But bounty hunting (many in the industry prefer the tamer term bail recovery) isn’t necessarily the glamorous adventure it’s often portrayed to be. Long hours are spent investigating leads and doing surveillance, and most fugitives surrender without a fight. In fact, many express relief at no longer having to hide.

Above all, “a bounty hunter is a thinker,” says Padilla, who typically is paid 20 to 40 percent of the bond amount—but only if he delivers within the time limitation, which in California is six months and in some cases a year, after a fugitive fails to appear in court. Often Padilla has just days or weeks to catch a fugitive because bond or surety companies won’t hire him unless they’re desperate.

Padilla, whose bounty hunting has taken him all around the world, boasts that he once orchestrated the nabbing of a fugitive while Padilla was in prison while sitting on a garbage can and using nothing but a pay phone. “That,” he says, allowing himself a smug grin, “means you’re damn good.”

The adrenaline rush adds to the allure.  “It’s a chess game—a human chess game,” says Padilla. “And it’s gratification. Every time you catch somebody, you’ve succeeded. Hemingway said that once you hunt man, you never go back to hunting anything else, because at least a human can think. A reporter once asked me, ‘Good as sex, Padilla?’ I said it’s better because sex is over in 10 minutes, and this stuff lasts for days because everybody talks about it.”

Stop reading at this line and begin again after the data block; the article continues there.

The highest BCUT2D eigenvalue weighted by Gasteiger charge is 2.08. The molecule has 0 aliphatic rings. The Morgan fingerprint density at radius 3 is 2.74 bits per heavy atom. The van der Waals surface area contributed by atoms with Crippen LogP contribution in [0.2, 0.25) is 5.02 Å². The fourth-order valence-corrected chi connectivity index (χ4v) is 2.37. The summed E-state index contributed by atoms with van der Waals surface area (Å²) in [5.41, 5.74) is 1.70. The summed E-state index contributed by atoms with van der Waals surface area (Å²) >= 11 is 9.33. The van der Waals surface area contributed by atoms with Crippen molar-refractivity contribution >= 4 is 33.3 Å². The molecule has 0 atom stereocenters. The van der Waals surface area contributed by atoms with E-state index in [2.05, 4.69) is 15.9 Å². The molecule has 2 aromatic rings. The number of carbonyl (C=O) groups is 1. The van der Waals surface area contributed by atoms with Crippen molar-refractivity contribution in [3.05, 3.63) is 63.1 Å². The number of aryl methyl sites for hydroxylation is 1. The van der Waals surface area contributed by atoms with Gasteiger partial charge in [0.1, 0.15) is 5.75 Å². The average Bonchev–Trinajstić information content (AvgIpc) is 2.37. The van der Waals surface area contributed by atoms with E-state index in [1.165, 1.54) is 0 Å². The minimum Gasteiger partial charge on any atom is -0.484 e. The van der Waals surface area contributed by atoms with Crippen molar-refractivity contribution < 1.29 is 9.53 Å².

The mere mention of Padilla’s name prompts eye rolling among many Sacramentans. The cowboy get-up, the exotic profession, the bluster—none of it suggests a person you can take seriously. But to dismiss Padilla as a joke or a caricature would be a mistake, say those who know him. By all accounts, he’s more Socrates than Yosemite Sam. Or perhaps a little of both. But really, neither.

“He’s an original,” says Sacramento County Chief Deputy District Attorney Cindy Besemer, who’s known Padilla for 14 years.

Even within a couple of hours of talking with him at the deli, it becomes apparent that Padilla is nobody’s fool. Intuitive, intelligent, with a laser-sharp memory, he is in the conversation but not of it, constantly scanning the environment, missing nothing. He can tell you what the person who walked by the window five minutes ago was wearing, the name of the city where a fugitive’s girlfriend lived eight years ago and other types of obscure details that vaporize instantly from most people’s minds.